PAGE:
Best Adult Book by an Author for Teens
Levithan, David. The Lover’s Dictionary. Farrar. 2011. 211p. ISBN 9780374193683. $18.
This past year, many traditionally teen authors sought to expand to an adult audience, among them Ann Brashares, Melissa de la Cruz, and Eoin Colfer. But none has seen the (deserved) literary attention of author/editor Levithan’s adult debut. Having started its life as a story published for his friends, this short and sweet novel is told by an unnamed narrator, who describes his relationship with words and their associated memories. The definitions inspire reactions ranging from mirthful familiarity (flagrant, adj. I would be standing right there, and you would walk out of the bathroom without putting the cap on the toothpaste) to shocking pain (breach, n. I didn’t want to know who he was, or what you did, or that it didn’t mean anything). The result is a human-scale exploration of the profound and complicated emotions born of the connection between two people, a subject Levithan frequently plumbs in his novels for teens. This lovely story proves that we never grow out of the drive for connectedness.
Best Armchair Travel
Phelan, Matt. Around the World. Candlewick. 2011. 240p. ISBN 9780763636197. $24.99.
History goes down easy in the work of Phelan, winner of the 2010 Scott O’Dell Award for the graphic novel Storm in the Barn. Here he presents the stories of three unlikely explorers, each inspired by Jules Verne’s Around the World in 80 Days. In the early 1880s, miner Thomas Stevens, who had never ridden a bicycle, decided to trek across the United States. The resulting fame led him to expand the journey around the globe. Five years later, girl reporter Nellie Bly met Verne himself in the course of her own adventures, enchanting her readers at the New York World. A few years after that, seafarer Joshua Slocum braved the ocean alone on a 36′ sloop. Phelan imagines the motivations of each traveler as they take on a world not yet made small by the invention of air travel. The full-color presentation lends the gloss of time to each of their taleswhile honoring their respective emotional states. I can think of no better way to explore a bygone era than to curl up at home with this book.
Best Excuse To Stay Indoors
Selznick, Brian. Wonderstruck. Scholastic, 2011. 640p. ISBN 9780545027892. $29.99.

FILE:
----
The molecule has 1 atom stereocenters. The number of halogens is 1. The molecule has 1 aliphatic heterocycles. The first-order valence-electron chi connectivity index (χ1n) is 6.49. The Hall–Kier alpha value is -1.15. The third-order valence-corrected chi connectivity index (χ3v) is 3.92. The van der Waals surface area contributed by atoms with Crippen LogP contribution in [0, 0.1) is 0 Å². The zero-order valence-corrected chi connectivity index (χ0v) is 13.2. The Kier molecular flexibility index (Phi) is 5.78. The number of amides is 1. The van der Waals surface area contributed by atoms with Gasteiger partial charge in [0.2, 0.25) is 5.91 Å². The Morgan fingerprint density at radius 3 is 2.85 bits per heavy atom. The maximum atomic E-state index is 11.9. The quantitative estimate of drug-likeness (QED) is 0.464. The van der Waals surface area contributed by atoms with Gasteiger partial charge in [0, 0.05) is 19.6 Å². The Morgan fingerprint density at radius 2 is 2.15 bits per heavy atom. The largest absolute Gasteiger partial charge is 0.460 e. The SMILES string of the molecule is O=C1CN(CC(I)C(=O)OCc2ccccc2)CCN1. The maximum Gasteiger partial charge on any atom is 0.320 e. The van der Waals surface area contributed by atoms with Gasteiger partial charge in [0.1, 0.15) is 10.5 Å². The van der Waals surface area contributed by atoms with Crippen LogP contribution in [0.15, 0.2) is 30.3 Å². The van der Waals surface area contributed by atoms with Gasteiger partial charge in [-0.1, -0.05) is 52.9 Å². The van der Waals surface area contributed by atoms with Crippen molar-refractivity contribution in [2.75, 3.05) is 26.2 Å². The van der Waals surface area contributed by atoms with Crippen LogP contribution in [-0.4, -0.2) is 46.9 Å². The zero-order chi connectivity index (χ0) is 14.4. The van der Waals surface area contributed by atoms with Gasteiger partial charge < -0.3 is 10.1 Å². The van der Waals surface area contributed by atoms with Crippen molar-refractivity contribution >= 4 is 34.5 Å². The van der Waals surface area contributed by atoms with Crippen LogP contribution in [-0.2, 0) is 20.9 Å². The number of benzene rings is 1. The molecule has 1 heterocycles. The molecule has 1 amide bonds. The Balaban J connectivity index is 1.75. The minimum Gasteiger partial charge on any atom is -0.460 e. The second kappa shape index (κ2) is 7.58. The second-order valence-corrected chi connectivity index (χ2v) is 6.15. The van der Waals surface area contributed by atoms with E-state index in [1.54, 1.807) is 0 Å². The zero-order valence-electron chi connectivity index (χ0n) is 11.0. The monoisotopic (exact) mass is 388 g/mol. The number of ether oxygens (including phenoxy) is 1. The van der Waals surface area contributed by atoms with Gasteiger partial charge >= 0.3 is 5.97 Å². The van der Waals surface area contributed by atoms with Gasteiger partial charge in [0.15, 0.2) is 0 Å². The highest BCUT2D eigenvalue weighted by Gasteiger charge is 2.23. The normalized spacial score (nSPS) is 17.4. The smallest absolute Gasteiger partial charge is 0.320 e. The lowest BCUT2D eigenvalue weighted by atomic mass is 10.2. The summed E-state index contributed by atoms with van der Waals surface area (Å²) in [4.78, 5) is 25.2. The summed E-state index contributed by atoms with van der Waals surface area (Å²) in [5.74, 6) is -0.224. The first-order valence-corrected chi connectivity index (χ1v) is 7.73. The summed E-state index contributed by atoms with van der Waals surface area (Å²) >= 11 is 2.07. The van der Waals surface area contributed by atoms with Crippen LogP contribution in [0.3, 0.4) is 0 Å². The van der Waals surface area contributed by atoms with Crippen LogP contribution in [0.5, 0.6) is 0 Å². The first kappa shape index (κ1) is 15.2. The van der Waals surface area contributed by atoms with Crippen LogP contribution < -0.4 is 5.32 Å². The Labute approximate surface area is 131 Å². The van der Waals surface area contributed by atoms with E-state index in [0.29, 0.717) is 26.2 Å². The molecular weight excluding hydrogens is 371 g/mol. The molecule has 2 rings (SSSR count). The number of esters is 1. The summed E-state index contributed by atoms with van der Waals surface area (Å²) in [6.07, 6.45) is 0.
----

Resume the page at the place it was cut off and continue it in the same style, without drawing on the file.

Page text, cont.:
Even as movie goers enjoy the Martin Scorsese‚ directed adaptation of Selznick’s Caldecott-winning The Invention of Hugo Cabret (2007), Selznick wows readers with another book told in both image and verse. Ben and Rose live 50 years apart, but their emotional states could not be closer. Both have suffered profound hearing loss, both know the pain of losing a parent, and both are intrigued by the American Museum of Natural History. The clever way the author connects their lives and their stories demonstrates his affection for librarians and book lovers alike. This doorstop-sized volume offers a great excuse to retreat to the safety of a comfy chair and enjoy the working of Selznick’s imagination, especially when a scary lightning storm figures in one pivotal scene.
Best Redefining of a Genre
Steampunk!: An Anthology of Fantastically Rich and Strange Stories. ed. by Kelly Link & Gavin J. Grant. Candlewick. 432p. ISBN 9780763648435. $22.99.
Over the past five years or so, this fantastical subgenre has gathered steam (pun intended), with its combination of clockwork, magic, Victorian costuming, and urban decay. Here an all-star stable of teen authors each offer their unique interpretation of the genre. Libba Bray explores the workings of time in a spunky, girl-power Western. Holly Black evokes The Importance of Being Ernest in a mannered love story featuring a mechanical dance instructor. However, it is M.T. Anderson who most confounds readers’ expectations with his alternate history of a Roman- era inventor. What remains consistent throughout is the stories’ literary excellence, proving that this is more than just a response to the genre-du-jour. An inspired collection.